Also I seem to be getting nosebleeds again. They had mostly stopped at puberty. I did not miss them, and I do not welcome them back now. Still, there are worse problems to have.
So the rest of what I've been reading:
G.K. Chesterton, The Man Who Was Thursday. I had not read any Chesterton before, so I didn't expect it to get quite so metaphysical as it got. But I got a title out of it, and I was very pleased with its pre-Batman deconstruction of The Batman Villain Problem. (The Batman Villain Problem: the villains always look sinister somehow. You can tell that they are The Bad Guys because they're physically warped or weird or something. Sometimes fat people get stuck with the Batman Villain Problem, in the thinness = moral strength idea. (ICKICKICKEWWWW!) Drives me up a wall. The refined version of this is that the bad guys' physical flaws -- as defined by the author as "flaws," of course -- are signs of their deep underlying ickiness, while the good guys' physical flaws are signs of their charming quirks. Bah.)
Ann Patchett, Bel Canto. Lovely. Refreshing, melancholy, lovely. I almost didn't like the ending, and then I thought about it and decided it was all right.
Sharon Kay Penman, Prince of Darkness -- hey, wait, what's this doing here? This was a murder mystery. All right, I've changed my book log. Anyway, I think I'm done with her murder mysteries now. I like her straight-up historicals, especially when I'm ill or traveling, but the mysteries aren't chewy enough to succeed as historicals for me, and as mysteries they just kind of miss.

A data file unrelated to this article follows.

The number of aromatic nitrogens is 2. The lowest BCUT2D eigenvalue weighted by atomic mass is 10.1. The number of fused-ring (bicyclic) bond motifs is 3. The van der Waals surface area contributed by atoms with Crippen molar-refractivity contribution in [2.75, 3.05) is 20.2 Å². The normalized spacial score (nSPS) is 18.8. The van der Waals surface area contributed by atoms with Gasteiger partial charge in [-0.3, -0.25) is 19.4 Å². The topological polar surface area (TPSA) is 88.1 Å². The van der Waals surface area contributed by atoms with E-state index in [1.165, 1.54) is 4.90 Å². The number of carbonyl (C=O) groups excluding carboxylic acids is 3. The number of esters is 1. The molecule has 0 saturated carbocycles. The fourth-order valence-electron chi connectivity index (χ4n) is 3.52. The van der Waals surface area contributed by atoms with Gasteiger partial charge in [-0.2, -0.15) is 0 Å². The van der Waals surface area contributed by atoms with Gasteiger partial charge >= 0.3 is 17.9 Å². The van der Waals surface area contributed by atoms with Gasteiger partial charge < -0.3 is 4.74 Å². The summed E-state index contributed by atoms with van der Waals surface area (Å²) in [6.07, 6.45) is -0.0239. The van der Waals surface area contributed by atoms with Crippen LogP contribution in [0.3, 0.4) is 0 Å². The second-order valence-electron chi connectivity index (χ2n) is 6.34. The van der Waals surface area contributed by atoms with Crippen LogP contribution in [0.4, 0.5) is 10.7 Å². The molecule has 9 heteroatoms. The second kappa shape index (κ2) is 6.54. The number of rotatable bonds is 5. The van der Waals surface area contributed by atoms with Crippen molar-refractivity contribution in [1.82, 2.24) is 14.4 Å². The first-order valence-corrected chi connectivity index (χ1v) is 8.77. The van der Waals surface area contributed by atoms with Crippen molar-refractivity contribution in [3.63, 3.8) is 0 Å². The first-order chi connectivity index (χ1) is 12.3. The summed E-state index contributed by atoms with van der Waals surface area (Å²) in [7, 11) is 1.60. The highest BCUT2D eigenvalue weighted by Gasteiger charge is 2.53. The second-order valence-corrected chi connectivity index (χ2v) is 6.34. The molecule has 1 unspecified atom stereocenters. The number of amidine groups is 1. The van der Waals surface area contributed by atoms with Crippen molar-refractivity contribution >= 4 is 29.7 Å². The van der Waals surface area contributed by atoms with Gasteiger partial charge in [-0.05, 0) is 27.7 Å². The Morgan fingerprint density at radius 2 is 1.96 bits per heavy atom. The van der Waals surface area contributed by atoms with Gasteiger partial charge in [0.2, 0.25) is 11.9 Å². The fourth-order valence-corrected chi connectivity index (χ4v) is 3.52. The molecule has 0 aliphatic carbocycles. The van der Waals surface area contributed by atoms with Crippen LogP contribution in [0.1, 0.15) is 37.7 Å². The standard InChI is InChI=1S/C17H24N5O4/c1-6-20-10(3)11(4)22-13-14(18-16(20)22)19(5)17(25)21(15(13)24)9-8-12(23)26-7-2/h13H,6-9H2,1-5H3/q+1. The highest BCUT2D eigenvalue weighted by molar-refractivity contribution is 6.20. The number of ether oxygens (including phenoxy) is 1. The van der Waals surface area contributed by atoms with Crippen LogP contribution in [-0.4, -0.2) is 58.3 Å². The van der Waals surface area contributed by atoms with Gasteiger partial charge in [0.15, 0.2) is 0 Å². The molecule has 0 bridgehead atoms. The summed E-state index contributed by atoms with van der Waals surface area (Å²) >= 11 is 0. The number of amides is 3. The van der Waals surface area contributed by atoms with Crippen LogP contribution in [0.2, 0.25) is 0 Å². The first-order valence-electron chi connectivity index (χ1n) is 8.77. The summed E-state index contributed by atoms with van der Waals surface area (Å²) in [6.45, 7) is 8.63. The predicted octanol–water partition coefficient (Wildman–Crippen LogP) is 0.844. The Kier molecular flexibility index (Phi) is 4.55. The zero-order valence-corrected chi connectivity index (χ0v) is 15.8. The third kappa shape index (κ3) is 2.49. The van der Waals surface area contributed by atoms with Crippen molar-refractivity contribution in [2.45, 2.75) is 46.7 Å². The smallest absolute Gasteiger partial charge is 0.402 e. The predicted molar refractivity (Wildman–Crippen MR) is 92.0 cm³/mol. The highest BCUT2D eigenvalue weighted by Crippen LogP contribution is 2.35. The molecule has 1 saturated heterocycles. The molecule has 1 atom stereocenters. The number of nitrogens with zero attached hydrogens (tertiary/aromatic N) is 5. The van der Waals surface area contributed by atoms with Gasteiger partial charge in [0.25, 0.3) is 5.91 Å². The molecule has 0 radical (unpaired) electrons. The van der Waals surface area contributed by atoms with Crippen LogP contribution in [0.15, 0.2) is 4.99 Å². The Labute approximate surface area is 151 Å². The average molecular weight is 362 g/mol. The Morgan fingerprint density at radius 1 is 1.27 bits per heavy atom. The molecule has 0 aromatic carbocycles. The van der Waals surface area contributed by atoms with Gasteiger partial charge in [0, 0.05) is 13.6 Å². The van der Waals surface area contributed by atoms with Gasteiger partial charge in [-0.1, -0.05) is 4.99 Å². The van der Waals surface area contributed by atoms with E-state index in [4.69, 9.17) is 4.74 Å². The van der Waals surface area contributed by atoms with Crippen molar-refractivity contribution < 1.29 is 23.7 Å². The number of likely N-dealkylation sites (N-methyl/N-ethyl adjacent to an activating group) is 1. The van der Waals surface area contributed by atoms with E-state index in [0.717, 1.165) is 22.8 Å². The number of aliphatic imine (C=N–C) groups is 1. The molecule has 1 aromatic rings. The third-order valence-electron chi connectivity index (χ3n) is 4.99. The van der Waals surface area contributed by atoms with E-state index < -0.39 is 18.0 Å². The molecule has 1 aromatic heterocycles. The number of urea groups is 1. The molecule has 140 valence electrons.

Kate Constable, The Singer of All Songs. It was an all-right YA, didn't pull punches, but it contained some pretty big idiot-plot moments. Someone who makes ice sculptures out of thin air with her magic for fun -- and who wants to convince someone that magic exists -- has some obvious immediate courses of action open to her. Harumph.
Jennifer Donnelly, A Northern Light. I have a great deal of trouble with heroines who are entirely overridden by their hormones. Even though I know actual people are sometimes entirely overridden by their hormones.
Jeanne DuPrau, The City of Ember. Post-apocalyptic society with worldbuilding set up to Make A Point rather than make sense. Writing that sort of thing for children is no excuse.
Mary Downing Hahn, Stepping on the Cracks. Leaned too heavily on assumptions of what the modern reader's attitudes would be for an historical, even a children's historical.
Look. Some things get shorthanded in a children's book due to length and directions of interest. That doesn't mean they can get done wrong.
Garth Nix, Grim Tuesday, Drowned Wednesday, and Sir Thursday. And Amazon doesn't list a release date for Lady Friday! Groan moan whimper despaiiiir!
Seriously, as I said before, these are smack in the middle of their well-established genre. They are not "innovative" in any way. Nor are they interstitial. They're just good.